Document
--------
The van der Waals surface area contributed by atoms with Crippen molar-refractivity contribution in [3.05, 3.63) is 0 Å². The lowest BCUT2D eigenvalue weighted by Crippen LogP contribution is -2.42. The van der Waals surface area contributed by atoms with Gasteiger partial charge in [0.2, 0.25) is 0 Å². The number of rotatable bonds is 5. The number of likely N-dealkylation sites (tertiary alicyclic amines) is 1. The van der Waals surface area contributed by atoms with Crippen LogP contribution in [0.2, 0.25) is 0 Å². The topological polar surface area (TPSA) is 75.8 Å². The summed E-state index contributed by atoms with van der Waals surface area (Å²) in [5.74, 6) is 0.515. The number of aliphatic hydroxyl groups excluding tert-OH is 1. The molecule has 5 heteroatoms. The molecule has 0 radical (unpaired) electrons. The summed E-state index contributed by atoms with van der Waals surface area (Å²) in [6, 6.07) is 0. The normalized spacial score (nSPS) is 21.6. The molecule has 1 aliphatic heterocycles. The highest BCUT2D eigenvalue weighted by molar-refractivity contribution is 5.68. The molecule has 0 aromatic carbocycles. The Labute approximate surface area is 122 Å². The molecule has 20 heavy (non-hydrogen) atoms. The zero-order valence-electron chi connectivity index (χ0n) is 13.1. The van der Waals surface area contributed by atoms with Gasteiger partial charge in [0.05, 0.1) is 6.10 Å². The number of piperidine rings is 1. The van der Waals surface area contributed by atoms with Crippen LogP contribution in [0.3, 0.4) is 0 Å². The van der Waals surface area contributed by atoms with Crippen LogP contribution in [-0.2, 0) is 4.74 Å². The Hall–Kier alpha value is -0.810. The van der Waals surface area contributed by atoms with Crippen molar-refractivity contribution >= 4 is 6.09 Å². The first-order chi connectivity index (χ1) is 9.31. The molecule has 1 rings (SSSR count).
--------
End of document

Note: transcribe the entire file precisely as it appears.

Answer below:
The van der Waals surface area contributed by atoms with Crippen molar-refractivity contribution in [3.05, 3.63) is 0 Å². The lowest BCUT2D eigenvalue weighted by Crippen LogP contribution is -2.42. The van der Waals surface area contributed by atoms with Gasteiger partial charge in [0.2, 0.25) is 0 Å². The number of rotatable bonds is 5. The number of likely N-dealkylation sites (tertiary alicyclic amines) is 1. The van der Waals surface area contributed by atoms with Crippen LogP contribution in [0.2, 0.25) is 0 Å². The topological polar surface area (TPSA) is 75.8 Å². The summed E-state index contributed by atoms with van der Waals surface area (Å²) in [5.74, 6) is 0.515. The number of aliphatic hydroxyl groups excluding tert-OH is 1. The molecule has 5 heteroatoms. The molecule has 0 radical (unpaired) electrons. The summed E-state index contributed by atoms with van der Waals surface area (Å²) in [6, 6.07) is 0. The normalized spacial score (nSPS) is 21.6. The molecule has 1 aliphatic heterocycles. The highest BCUT2D eigenvalue weighted by molar-refractivity contribution is 5.68. The molecule has 0 aromatic carbocycles. The Labute approximate surface area is 122 Å². The molecule has 20 heavy (non-hydrogen) atoms. The zero-order valence-electron chi connectivity index (χ0n) is 13.1. The van der Waals surface area contributed by atoms with Gasteiger partial charge in [0.05, 0.1) is 6.10 Å². The number of piperidine rings is 1. The van der Waals surface area contributed by atoms with Crippen LogP contribution in [0.3, 0.4) is 0 Å². The van der Waals surface area contributed by atoms with Crippen LogP contribution in [-0.2, 0) is 4.74 Å². The Hall–Kier alpha value is -0.810. The van der Waals surface area contributed by atoms with Crippen molar-refractivity contribution >= 4 is 6.09 Å². The first-order chi connectivity index (χ1) is 9.31. The molecule has 1 rings (SSSR count).